Optimal UAS Assignments and Trajectories for Persistent Surveillance and Data Collection from a Wireless Sensor Network
Date of Award
Doctor of Philosophy (PhD)
Department of Aeronautics and Astronautics
Richard G. Cobb, PhD.
This research developed a method for multiple Unmanned Aircraft Systems (UAS) to efficiently collect data from a Wireless Sensor Networks (WSN). WSN are composed of any number of fixed, ground-based sensors that collect and upload local environmental data to over flying UAS. The three-step method first uniquely assigns aircraft to specific sensors on the ground. Second, an efficient flight path is calculated to minimize the aircraft flight time required to verify their assigned sensors. Finally, sensors reporting relatively higher rates of local environmental activity are re-assigned to dedicated aircraft tasked with concentrating on only those sensors. This work was sponsored by the Air Force Research Laboratory, Control Sciences branch, at Wright Patterson AFB. Based on simulated scenarios and preliminary flight tests, optimal flight paths resulted in a 14 to 32 reduction in flight time and distance when compared to traditional flight planning methods.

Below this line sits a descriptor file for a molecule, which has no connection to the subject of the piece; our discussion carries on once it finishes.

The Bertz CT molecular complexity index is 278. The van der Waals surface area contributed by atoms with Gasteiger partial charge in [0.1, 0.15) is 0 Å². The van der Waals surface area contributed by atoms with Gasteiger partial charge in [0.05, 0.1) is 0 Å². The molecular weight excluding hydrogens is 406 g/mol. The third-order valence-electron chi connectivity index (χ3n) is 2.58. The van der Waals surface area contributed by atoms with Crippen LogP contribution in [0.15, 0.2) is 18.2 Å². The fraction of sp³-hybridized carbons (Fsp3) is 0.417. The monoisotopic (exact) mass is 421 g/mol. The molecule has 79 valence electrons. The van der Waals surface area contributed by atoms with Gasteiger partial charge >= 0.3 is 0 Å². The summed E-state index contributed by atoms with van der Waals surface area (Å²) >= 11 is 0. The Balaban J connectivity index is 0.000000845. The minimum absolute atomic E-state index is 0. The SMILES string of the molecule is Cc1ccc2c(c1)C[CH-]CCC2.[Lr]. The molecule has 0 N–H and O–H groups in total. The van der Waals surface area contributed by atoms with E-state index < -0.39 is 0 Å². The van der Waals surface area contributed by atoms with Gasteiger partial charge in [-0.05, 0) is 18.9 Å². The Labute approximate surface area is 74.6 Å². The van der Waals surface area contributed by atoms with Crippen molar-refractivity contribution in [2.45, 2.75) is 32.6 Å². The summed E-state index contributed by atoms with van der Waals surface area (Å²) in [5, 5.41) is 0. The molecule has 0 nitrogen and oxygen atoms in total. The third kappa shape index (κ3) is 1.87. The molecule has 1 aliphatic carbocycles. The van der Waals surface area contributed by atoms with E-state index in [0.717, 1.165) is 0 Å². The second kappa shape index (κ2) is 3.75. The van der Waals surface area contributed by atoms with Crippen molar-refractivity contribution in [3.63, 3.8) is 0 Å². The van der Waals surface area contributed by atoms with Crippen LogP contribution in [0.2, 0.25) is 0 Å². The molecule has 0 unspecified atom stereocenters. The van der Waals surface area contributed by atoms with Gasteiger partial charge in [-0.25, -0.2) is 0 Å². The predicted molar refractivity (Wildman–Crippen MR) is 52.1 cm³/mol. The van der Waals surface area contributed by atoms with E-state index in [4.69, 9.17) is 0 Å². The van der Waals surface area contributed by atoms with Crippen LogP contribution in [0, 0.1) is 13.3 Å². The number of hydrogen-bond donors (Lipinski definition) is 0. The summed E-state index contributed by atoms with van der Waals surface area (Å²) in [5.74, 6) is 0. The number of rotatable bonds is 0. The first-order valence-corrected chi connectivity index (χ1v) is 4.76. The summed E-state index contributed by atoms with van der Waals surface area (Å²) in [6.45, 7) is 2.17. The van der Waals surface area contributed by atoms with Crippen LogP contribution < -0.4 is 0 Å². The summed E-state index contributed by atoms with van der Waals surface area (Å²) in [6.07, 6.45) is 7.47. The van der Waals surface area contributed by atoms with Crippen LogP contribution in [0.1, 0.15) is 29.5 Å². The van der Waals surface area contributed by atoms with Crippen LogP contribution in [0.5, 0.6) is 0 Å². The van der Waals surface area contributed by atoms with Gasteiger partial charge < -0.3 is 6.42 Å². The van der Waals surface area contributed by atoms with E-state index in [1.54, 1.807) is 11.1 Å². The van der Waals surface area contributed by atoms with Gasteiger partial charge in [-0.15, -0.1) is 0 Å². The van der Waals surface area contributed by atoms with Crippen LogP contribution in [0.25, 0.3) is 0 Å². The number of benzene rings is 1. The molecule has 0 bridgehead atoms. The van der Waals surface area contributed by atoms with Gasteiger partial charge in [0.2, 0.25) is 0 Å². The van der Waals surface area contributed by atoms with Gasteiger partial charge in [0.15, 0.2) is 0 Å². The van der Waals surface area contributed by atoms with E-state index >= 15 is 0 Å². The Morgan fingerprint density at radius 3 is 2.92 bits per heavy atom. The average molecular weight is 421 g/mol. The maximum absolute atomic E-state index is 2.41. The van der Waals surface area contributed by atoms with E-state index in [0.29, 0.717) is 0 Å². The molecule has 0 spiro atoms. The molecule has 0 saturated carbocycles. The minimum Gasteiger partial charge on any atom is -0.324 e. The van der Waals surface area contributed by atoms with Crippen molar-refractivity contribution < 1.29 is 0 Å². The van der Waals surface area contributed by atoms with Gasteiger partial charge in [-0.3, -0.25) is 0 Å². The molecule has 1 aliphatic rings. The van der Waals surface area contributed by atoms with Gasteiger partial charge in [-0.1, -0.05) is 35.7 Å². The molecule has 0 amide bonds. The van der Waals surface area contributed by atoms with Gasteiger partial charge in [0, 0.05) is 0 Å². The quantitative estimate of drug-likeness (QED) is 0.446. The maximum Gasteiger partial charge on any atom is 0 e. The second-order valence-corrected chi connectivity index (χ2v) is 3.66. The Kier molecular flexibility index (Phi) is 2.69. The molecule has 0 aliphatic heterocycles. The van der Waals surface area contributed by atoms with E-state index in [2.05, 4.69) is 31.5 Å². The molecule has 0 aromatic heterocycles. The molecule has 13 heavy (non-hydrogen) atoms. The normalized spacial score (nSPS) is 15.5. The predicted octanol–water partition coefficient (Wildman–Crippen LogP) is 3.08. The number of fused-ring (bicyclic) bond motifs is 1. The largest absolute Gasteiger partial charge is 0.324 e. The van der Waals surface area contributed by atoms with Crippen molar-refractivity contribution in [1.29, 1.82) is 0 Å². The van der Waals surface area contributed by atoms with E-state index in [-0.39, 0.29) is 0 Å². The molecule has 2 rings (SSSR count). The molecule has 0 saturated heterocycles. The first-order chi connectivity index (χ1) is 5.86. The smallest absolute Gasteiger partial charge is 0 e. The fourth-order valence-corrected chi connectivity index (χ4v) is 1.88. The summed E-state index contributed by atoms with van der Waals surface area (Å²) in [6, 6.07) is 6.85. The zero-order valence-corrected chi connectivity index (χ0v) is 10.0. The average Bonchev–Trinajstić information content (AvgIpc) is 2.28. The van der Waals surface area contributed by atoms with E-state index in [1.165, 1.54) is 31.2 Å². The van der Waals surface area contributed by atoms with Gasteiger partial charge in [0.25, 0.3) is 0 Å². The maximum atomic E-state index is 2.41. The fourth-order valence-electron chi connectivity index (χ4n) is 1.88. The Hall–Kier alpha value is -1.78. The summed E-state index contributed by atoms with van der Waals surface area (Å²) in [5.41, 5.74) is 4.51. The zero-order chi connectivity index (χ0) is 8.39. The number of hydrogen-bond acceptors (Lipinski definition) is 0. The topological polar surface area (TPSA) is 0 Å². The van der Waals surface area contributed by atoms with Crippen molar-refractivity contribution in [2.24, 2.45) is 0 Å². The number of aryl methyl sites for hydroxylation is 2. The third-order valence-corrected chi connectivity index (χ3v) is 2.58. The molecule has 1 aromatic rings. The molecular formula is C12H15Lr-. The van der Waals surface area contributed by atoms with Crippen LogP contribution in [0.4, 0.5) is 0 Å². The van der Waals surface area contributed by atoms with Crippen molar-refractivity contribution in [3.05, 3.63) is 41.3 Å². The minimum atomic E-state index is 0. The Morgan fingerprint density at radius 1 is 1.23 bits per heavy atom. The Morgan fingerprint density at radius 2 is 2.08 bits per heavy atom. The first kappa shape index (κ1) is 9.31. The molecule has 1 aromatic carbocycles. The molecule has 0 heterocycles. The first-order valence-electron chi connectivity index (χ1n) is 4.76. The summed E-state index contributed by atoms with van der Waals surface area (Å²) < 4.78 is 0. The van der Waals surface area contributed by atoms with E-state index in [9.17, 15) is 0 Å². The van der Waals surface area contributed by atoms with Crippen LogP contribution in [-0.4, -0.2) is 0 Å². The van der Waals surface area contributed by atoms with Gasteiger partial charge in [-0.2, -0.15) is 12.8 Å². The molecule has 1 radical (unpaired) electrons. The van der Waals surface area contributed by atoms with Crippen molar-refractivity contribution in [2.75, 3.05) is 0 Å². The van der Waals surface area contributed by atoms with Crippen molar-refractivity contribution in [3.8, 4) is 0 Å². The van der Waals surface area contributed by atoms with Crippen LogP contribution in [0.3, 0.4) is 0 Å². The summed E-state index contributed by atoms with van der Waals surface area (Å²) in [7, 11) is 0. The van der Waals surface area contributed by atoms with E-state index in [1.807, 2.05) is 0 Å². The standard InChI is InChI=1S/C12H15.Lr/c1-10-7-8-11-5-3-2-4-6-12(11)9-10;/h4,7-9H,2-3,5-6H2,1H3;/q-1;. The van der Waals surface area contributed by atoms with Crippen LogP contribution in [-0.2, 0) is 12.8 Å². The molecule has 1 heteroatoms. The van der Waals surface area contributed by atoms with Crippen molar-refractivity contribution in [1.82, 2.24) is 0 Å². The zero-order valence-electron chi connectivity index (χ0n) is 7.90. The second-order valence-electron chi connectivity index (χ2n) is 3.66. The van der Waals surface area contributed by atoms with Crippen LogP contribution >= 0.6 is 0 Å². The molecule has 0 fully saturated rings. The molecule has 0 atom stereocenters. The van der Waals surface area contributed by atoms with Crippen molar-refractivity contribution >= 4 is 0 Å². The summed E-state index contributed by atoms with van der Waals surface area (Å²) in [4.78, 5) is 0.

DTIC Accession Number
Jodeh, Nidal M., "Optimal UAS Assignments and Trajectories for Persistent Surveillance and Data Collection from a Wireless Sensor Network" (2015). Theses and Dissertations. 242.